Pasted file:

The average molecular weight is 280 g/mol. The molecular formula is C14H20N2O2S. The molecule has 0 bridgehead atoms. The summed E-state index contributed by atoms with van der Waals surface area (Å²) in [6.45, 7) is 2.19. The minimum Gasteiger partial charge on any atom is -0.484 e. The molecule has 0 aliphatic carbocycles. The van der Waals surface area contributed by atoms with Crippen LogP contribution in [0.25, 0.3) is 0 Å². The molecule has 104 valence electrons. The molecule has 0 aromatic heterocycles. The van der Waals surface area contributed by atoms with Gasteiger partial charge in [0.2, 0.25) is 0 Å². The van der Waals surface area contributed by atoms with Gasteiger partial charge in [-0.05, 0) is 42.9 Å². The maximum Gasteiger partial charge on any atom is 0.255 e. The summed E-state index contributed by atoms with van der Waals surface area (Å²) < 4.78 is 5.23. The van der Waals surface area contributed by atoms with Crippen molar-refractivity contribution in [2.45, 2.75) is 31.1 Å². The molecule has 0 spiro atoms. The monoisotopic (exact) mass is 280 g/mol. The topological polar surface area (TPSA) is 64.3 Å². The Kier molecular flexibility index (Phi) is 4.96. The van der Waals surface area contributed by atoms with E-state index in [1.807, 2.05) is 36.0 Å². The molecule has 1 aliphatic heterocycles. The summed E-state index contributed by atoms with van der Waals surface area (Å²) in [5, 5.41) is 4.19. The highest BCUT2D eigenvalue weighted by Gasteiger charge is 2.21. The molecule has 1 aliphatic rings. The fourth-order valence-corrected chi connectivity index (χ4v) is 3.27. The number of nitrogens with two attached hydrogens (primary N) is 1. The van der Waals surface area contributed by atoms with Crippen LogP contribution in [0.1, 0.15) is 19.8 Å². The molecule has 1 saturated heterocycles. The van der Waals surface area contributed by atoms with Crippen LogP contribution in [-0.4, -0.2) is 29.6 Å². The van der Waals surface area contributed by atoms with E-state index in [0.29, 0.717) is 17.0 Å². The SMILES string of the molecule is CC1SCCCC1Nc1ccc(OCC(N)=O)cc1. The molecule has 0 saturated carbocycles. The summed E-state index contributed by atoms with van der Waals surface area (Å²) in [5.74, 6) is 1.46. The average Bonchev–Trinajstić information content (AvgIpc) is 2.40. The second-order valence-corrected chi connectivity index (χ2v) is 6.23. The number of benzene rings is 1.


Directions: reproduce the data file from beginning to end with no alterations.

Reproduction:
The average molecular weight is 280 g/mol. The molecular formula is C14H20N2O2S. The molecule has 0 bridgehead atoms. The summed E-state index contributed by atoms with van der Waals surface area (Å²) in [6.45, 7) is 2.19. The minimum Gasteiger partial charge on any atom is -0.484 e. The molecule has 0 aliphatic carbocycles. The van der Waals surface area contributed by atoms with Crippen LogP contribution in [0.25, 0.3) is 0 Å². The molecule has 104 valence electrons. The molecule has 0 aromatic heterocycles. The van der Waals surface area contributed by atoms with Gasteiger partial charge in [0.2, 0.25) is 0 Å². The van der Waals surface area contributed by atoms with Gasteiger partial charge in [-0.05, 0) is 42.9 Å². The maximum Gasteiger partial charge on any atom is 0.255 e. The summed E-state index contributed by atoms with van der Waals surface area (Å²) < 4.78 is 5.23. The van der Waals surface area contributed by atoms with Crippen molar-refractivity contribution in [2.45, 2.75) is 31.1 Å². The molecule has 0 spiro atoms. The monoisotopic (exact) mass is 280 g/mol. The topological polar surface area (TPSA) is 64.3 Å². The Kier molecular flexibility index (Phi) is 4.96. The van der Waals surface area contributed by atoms with E-state index in [1.807, 2.05) is 36.0 Å². The molecule has 1 aliphatic heterocycles. The summed E-state index contributed by atoms with van der Waals surface area (Å²) in [5, 5.41) is 4.19. The highest BCUT2D eigenvalue weighted by Gasteiger charge is 2.21. The molecule has 1 aliphatic rings. The fourth-order valence-corrected chi connectivity index (χ4v) is 3.27. The number of nitrogens with two attached hydrogens (primary N) is 1. The van der Waals surface area contributed by atoms with Crippen LogP contribution in [0.1, 0.15) is 19.8 Å². The molecule has 1 saturated heterocycles. The van der Waals surface area contributed by atoms with Crippen LogP contribution in [-0.4, -0.2) is 29.6 Å². The van der Waals surface area contributed by atoms with E-state index in [0.29, 0.717) is 17.0 Å². The SMILES string of the molecule is CC1SCCCC1Nc1ccc(OCC(N)=O)cc1. The molecule has 0 saturated carbocycles. The summed E-state index contributed by atoms with van der Waals surface area (Å²) in [5.74, 6) is 1.46. The average Bonchev–Trinajstić information content (AvgIpc) is 2.40. The second-order valence-corrected chi connectivity index (χ2v) is 6.23. The number of benzene rings is 1.